Buyers also have almost all the advantages that regular renters have, like not having to worry about repairs, property taxes, and homeowners insurance. Another advantage of renting-to-own that the buyer has is that, by living in the home for a long period of time, he can find out if there is anything wrong with it. If buyers decide to walk away from the deal, they only lose the extra amount of money that they paid over regular rent, but if they decide to buy the home, they will be credited with a portion of the rent that they paid.

Like everything in the real estate world, renting-to-own also has its disadvantages. Most disadvantages are things that could go wrong with the rent-to-own agreement. Here’s what you should keep in mind and look out for:

  • The seller’s financial situation. Try to find out if the seller is in any financial trouble. Red flags can be spots on his credit report, phone calls from debt collectors, or letters sent to the house. If the seller is in trouble, he can lose the home while you are still renting it. Meaning that you will lose the extra money paid as rent and you will have to find a new place to live.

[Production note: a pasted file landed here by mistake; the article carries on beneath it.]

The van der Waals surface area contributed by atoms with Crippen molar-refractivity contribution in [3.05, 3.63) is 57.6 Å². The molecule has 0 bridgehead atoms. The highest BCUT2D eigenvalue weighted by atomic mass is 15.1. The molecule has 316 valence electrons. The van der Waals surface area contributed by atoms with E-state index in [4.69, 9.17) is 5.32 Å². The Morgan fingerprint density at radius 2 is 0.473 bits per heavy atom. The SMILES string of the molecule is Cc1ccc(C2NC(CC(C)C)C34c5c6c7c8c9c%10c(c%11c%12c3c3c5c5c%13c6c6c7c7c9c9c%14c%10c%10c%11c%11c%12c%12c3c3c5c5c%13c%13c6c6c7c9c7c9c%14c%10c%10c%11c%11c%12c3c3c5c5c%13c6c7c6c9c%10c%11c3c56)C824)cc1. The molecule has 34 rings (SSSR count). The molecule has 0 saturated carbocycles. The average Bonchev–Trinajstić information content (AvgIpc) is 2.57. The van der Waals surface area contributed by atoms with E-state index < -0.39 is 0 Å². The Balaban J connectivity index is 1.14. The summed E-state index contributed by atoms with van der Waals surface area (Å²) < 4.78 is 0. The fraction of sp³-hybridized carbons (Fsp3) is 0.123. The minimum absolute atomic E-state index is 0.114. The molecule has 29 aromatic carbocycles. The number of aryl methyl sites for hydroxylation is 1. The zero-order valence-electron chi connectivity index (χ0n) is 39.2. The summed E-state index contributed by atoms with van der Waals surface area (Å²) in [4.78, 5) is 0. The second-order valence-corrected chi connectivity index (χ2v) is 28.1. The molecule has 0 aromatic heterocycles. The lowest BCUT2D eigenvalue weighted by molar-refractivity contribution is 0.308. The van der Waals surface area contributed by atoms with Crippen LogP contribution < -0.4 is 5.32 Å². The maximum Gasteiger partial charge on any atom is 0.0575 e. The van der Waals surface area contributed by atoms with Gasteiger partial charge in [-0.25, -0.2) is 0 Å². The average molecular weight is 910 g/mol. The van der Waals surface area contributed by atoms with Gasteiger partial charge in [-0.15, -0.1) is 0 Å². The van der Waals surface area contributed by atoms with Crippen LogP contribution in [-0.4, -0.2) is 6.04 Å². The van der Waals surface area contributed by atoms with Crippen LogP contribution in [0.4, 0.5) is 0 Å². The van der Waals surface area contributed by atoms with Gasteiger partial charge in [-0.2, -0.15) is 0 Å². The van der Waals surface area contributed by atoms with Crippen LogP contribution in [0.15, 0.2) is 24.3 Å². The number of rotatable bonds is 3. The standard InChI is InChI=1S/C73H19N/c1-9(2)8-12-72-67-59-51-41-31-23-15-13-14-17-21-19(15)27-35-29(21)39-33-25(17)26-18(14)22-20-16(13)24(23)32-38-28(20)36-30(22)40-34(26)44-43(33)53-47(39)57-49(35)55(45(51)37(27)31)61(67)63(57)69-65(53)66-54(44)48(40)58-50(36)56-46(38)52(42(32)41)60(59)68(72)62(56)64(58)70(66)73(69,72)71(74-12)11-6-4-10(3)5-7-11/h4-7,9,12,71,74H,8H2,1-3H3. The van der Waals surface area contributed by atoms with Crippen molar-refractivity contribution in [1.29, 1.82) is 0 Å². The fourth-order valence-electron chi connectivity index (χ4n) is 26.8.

• Repairs and maintenance. The rent-to-own agreement between you and the seller should clearly mention which party is responsible in case of damage to the property, and who is responsible with maintaining the property. During the renting period, you should have the same rights as any renter, meaning that the owner should take care of repairs and maintenance.
  • The end of the rent-to-own period. If home prices have increased, the seller might not want to sell anymore. Unless you have the money to hire a lawyer and sue the seller, there is little you can do, so this is one of the risks that you are taking when renting-to-own. Also, if home prices go down and you want to buy the home, you will still have to pay the price that you and the seller agreed upon.

Renting-to-own is a good alternative for home buyers who expect their financial situation to improve in the near future, but not such a good option for those who are unsure of their income in the following months or years. Renting and saving money for the down payment can be a better choice than paying more for rent than having to abandon a home because you don’t have enough money to buy it.

Short on Cash? You Still Have Down Payment Options!